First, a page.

New flying fish fossils discovered in China


New flying fish fossils found in China provide the earliest evidence of vertebrate over-water gliding strategy.

Chinese researchers have tracked the “exceptionally well-preserved fossils” to the Middle Triassic of China (235-242 million years ago).

The Triassic period saw the re-establishment of ecosystems after the Permian mass extinction.

The fossils represent new evidence that marine ecosystems re-established more quickly than previously thought.

The Permian mass extinction had a bigger impact on the earth’s ecological systems than any other mass extinction, wiping out 90-95% of marine species.

Previous studies have suggested that Triassic marine life developed more quickly than was once thought and that marine ecosystems were re-established more rapidly than terrestrial ecosystems.

The new research, published in Proceedings of the Royal Society B journal, was carried out by scientists from Peking University, the Chinese Academy of Sciences and the Zhejiang Museum of Natural History.

Written By: BBC News
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  1. Another example of evolution filling a niche where one presents its self!

    A good video of their modern equivalent too!

  2. I recently read a wonderful book called “The Making of The Fittest” by Sean Carroll.  First off, it was a fantastic read and the depth of each and every example was awesome.  Second, the description provided for the evolution of the ice fish (which is bloodless) is breathtaking.  This fossil find reminded me of the ice fish and gives me the opportunity to talk about evolution (Which I absolutely love to do) and a great book (which i absolutely love to do).

  3. That’s a very interesting looking fossil. Unfortunately it’s only 153 mm long. I would have wished that it had been 2-3 meter long. 

  4. @rdfrs-1bf4b10b058cd14143bf1c9caeb5fe83:disqus  Good to see you back in the discussions.I think flying fish are a fine example of  existing structures – fins –  being modified for a new function in response to selection pressure.

    It is also interesting to see puffins and penguins where the reverse process has evolved.http://

  5. @rdfrs-ac813758aaddac228f677a9a36b5573e:disqus Hey man!!!  Thanks for welcoming me back!  I have been enlisted to teach CHEMISTRY for a semester instead of my beloved Biology.  Anyway, it has usurped all my time.  I am finally back on my feet as far as time management is concerned and (hopefully) will be sticking around for a while.

    This process you highlight, the modification of existing structures in response to selection pressure was brilliantly used in the court case in Dover Pa (Kitzmiller vs Dover).  The testimony  of Ken Miller smashes the idea of irreducible complexity.  I strongly urge everyone to watch the Nova special entitled “Intelligent Design on Trial” and experience for yourself the carnage!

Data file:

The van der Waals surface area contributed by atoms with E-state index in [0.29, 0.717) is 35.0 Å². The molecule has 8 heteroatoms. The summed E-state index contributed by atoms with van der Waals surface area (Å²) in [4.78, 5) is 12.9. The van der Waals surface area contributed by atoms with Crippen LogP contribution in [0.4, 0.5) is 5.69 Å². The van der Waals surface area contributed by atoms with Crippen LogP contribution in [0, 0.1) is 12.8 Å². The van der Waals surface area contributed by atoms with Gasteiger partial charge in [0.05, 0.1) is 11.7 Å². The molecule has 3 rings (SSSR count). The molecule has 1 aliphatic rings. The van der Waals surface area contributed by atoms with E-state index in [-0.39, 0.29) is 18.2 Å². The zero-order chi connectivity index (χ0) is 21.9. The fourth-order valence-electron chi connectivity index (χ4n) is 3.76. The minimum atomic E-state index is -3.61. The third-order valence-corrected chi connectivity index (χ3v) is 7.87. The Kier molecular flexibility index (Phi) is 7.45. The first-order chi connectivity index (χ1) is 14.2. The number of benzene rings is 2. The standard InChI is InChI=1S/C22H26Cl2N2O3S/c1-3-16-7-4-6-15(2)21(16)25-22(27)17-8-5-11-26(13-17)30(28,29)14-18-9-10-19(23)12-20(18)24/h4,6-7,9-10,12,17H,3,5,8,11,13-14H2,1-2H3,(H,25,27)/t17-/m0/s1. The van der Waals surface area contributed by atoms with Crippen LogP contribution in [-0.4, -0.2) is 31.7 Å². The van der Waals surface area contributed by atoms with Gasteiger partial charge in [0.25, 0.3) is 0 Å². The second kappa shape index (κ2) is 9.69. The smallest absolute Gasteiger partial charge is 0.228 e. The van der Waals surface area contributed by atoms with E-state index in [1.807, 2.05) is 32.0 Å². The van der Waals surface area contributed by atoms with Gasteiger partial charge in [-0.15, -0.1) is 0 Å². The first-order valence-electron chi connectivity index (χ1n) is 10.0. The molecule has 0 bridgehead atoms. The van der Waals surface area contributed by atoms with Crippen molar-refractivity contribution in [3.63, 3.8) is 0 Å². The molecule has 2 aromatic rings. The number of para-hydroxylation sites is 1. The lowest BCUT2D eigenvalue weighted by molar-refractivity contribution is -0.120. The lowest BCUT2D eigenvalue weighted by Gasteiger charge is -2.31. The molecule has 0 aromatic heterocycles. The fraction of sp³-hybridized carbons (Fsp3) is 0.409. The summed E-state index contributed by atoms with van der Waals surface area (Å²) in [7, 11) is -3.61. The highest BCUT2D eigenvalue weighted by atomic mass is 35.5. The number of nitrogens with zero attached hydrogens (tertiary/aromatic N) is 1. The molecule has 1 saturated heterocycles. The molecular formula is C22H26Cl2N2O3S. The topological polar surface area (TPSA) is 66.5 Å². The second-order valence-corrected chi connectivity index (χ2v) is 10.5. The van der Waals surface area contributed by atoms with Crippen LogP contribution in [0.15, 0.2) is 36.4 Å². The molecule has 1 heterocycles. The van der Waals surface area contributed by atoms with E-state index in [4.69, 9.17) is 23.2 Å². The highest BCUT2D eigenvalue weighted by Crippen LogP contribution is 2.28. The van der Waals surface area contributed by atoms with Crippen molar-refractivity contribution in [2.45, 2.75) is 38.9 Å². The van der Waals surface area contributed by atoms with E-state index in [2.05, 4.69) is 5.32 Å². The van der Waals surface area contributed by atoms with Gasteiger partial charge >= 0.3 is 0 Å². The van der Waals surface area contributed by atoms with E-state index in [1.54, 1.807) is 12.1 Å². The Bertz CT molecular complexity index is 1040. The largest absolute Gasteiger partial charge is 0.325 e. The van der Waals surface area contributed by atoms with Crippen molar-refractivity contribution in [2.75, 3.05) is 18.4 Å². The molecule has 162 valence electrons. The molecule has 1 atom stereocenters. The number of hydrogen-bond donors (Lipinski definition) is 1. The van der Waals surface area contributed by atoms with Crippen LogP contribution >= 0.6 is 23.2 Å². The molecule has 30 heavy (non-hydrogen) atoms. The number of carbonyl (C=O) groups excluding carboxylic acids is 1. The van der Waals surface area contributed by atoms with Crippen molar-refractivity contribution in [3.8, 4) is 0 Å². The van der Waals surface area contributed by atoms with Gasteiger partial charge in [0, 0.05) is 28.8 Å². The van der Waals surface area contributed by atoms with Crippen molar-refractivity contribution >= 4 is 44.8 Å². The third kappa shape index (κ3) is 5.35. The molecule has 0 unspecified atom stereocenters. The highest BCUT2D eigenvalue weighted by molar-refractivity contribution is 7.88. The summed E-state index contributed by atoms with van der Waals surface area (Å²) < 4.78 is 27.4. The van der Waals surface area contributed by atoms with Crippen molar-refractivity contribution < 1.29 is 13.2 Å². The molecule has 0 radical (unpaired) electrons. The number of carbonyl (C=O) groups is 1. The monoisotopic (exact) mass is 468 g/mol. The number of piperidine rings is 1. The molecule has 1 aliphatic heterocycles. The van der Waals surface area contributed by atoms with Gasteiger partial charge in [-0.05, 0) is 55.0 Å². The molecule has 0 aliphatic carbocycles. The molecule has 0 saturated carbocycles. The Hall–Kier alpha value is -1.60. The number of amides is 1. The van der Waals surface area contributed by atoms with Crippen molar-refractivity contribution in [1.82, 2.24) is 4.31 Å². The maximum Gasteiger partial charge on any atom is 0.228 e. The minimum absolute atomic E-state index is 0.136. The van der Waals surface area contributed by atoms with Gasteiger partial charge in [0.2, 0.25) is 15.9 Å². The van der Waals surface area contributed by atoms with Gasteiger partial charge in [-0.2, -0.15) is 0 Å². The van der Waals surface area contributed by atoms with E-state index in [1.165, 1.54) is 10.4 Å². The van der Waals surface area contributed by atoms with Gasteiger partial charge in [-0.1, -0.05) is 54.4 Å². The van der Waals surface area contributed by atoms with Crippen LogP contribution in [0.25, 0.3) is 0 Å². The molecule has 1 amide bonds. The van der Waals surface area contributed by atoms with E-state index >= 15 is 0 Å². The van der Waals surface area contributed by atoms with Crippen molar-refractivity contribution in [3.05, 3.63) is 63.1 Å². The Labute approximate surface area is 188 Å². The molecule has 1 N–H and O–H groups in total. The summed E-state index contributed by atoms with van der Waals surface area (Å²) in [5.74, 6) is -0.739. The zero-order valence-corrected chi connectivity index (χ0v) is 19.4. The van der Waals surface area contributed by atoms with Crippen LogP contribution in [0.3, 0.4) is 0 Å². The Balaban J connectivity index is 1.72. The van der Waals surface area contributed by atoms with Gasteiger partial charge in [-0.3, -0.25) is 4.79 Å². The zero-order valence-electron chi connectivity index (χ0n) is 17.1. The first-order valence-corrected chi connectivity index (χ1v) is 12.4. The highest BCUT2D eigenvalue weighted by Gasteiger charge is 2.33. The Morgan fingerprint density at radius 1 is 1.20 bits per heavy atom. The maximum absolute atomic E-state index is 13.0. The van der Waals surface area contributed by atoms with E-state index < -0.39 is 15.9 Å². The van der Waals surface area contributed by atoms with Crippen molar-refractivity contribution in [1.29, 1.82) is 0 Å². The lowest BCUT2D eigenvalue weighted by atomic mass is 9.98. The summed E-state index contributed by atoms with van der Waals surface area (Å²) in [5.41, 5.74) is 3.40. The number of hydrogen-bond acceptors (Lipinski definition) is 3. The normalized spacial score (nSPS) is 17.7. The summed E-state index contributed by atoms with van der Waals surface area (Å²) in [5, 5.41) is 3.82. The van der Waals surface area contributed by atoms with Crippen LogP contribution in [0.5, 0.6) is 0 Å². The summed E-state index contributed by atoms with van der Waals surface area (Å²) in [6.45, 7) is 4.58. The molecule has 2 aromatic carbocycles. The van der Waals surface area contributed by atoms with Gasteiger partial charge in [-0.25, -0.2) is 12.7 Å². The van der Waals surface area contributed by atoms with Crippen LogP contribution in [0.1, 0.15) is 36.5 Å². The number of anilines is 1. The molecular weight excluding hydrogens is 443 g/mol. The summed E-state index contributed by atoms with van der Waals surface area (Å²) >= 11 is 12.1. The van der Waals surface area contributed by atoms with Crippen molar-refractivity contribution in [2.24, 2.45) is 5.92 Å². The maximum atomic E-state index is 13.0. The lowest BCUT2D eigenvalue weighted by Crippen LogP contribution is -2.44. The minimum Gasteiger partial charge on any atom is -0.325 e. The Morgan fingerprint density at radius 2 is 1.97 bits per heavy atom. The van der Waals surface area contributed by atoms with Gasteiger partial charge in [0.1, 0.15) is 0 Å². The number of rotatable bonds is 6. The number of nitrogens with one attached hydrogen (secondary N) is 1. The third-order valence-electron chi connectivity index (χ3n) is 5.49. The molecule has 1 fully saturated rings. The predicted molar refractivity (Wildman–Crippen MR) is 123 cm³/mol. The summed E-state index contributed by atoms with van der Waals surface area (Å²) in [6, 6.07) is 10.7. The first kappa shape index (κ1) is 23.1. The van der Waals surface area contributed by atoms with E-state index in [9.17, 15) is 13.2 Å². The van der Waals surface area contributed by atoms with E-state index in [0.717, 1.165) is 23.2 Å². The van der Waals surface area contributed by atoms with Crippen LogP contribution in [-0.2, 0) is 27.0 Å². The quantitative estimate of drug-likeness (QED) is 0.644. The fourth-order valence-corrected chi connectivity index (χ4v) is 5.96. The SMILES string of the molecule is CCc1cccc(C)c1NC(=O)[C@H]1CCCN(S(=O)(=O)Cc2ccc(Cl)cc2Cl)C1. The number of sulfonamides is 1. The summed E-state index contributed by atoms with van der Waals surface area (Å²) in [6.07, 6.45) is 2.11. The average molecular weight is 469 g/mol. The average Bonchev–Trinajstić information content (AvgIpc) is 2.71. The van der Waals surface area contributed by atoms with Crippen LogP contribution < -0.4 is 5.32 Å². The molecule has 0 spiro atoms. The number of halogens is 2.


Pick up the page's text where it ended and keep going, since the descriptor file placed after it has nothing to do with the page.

Evolutionary Biologists call this idea exaptation and there are so so so many examples out there to find and experience.

  6. I know Sean Carroll from his excellent articles and lectures on Astrophysics.  Hadn’t realized he’s ventured into evolution.  I’ll have to check the book out.

  7. I love these smaller ‘flat’ fossils, I have an archaeopteryx copy on my wall and have been searching for another to go with it. I hope it’s not too long before a replica of this one is available. It looks like an H.R Giger creation. 

  8. @rdfrs-1bf4b10b058cd14143bf1c9caeb5fe83:disqus  Evolutionary Biologists call this idea exaptation and there are so so so many examples out there to find and experience.

    One interesting illustration of this is the Cactus Mammillaria plumosa where the spines have evolved into feather-like structures to give shade, protection from the wind, and to collect water droplets. (I used to have one in my botanical collection before it succumbed to the English climate. )

    Mammillarias are native to the Americas where some are known as Fish-hook Cactus.  They are a large genus having quite a diverse range of spination showing stages of evolution including woolly, and in the case of plumosa feathery variations in the spination.

    Unlike feather evolution on Dinosaurs/birds, Cacti are a young branch in evolution so these must have evolved quite quickly.

  9. Aztek
    That’s a very interesting looking fossil. Unfortunately it’s only 153 mm long.
    I would have wished that it had been 2-3 meter long.

    Ah well!  Because of weight to surface area ratios,  when it comes to flight, size matters! –  so tiny spiders can fly without wings, and elephant-size creatures could not fly even if they had wings!

  10. One interesting  feature illustrated, is the capacity of the evolving vertebrate pectoral bones to become longer and stronger. 

    Only very weak bones are needed in some swimming fish, while those which walk on the sea-bed need slightly stronger ones  (coelacanth – http://ngm.nationalgeographic….  )

    In amphibious fish such as Mudskippers –… – the fins are strong enough for them to climb out of the water.

    Mudskippers can be seen walking and feeding on land in this video:-
    The pectoral fin-bones in the flying-fish are longer and stronger (as in the parallel evolution of bats and birds), but clearly have evolved independently of those of walking fish.

  11.  With all the discoveries being made in China these days, I’m surprised the creationists aren’t dismissing them as fakes. After all, how can we believe in “evidence” produced by a bunch of godless Commies?

    Human footprints among those of dinosaurs, on the other hand, are absolutely genuine!

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